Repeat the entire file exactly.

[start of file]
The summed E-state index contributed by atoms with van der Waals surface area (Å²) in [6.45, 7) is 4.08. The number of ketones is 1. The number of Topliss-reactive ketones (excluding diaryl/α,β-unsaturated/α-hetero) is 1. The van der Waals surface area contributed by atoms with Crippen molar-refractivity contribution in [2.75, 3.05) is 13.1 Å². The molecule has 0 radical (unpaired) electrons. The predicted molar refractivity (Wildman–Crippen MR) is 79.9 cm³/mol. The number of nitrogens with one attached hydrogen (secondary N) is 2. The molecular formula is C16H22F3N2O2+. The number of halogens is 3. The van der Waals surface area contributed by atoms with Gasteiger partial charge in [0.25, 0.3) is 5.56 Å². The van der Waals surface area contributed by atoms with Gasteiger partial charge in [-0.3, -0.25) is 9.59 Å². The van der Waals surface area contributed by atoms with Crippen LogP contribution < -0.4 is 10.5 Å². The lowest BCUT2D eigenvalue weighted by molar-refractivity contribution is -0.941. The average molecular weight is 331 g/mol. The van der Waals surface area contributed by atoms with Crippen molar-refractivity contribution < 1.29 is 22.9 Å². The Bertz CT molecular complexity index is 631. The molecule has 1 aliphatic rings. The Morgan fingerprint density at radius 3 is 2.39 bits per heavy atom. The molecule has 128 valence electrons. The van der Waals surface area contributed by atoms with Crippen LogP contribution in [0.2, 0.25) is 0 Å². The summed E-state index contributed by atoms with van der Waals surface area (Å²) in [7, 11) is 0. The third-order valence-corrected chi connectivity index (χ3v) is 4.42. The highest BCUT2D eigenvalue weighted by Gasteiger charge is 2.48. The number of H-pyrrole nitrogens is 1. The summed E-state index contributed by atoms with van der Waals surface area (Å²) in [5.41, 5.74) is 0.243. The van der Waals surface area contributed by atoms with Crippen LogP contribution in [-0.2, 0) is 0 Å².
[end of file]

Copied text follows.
The summed E-state index contributed by atoms with van der Waals surface area (Å²) in [6.45, 7) is 4.08. The number of ketones is 1. The number of Topliss-reactive ketones (excluding diaryl/α,β-unsaturated/α-hetero) is 1. The van der Waals surface area contributed by atoms with Crippen molar-refractivity contribution in [2.75, 3.05) is 13.1 Å². The molecule has 0 radical (unpaired) electrons. The predicted molar refractivity (Wildman–Crippen MR) is 79.9 cm³/mol. The number of nitrogens with one attached hydrogen (secondary N) is 2. The molecular formula is C16H22F3N2O2+. The number of halogens is 3. The van der Waals surface area contributed by atoms with Gasteiger partial charge in [0.25, 0.3) is 5.56 Å². The van der Waals surface area contributed by atoms with Gasteiger partial charge in [-0.3, -0.25) is 9.59 Å². The van der Waals surface area contributed by atoms with Crippen LogP contribution < -0.4 is 10.5 Å². The lowest BCUT2D eigenvalue weighted by molar-refractivity contribution is -0.941. The average molecular weight is 331 g/mol. The van der Waals surface area contributed by atoms with Crippen molar-refractivity contribution < 1.29 is 22.9 Å². The Bertz CT molecular complexity index is 631. The molecule has 1 aliphatic rings. The Morgan fingerprint density at radius 3 is 2.39 bits per heavy atom. The molecule has 128 valence electrons. The van der Waals surface area contributed by atoms with Crippen LogP contribution in [0.2, 0.25) is 0 Å². The summed E-state index contributed by atoms with van der Waals surface area (Å²) in [7, 11) is 0. The third-order valence-corrected chi connectivity index (χ3v) is 4.42. The highest BCUT2D eigenvalue weighted by Gasteiger charge is 2.48. The number of H-pyrrole nitrogens is 1. The summed E-state index contributed by atoms with van der Waals surface area (Å²) in [5.41, 5.74) is 0.243. The van der Waals surface area contributed by atoms with Crippen LogP contribution in [-0.2, 0) is 0 Å².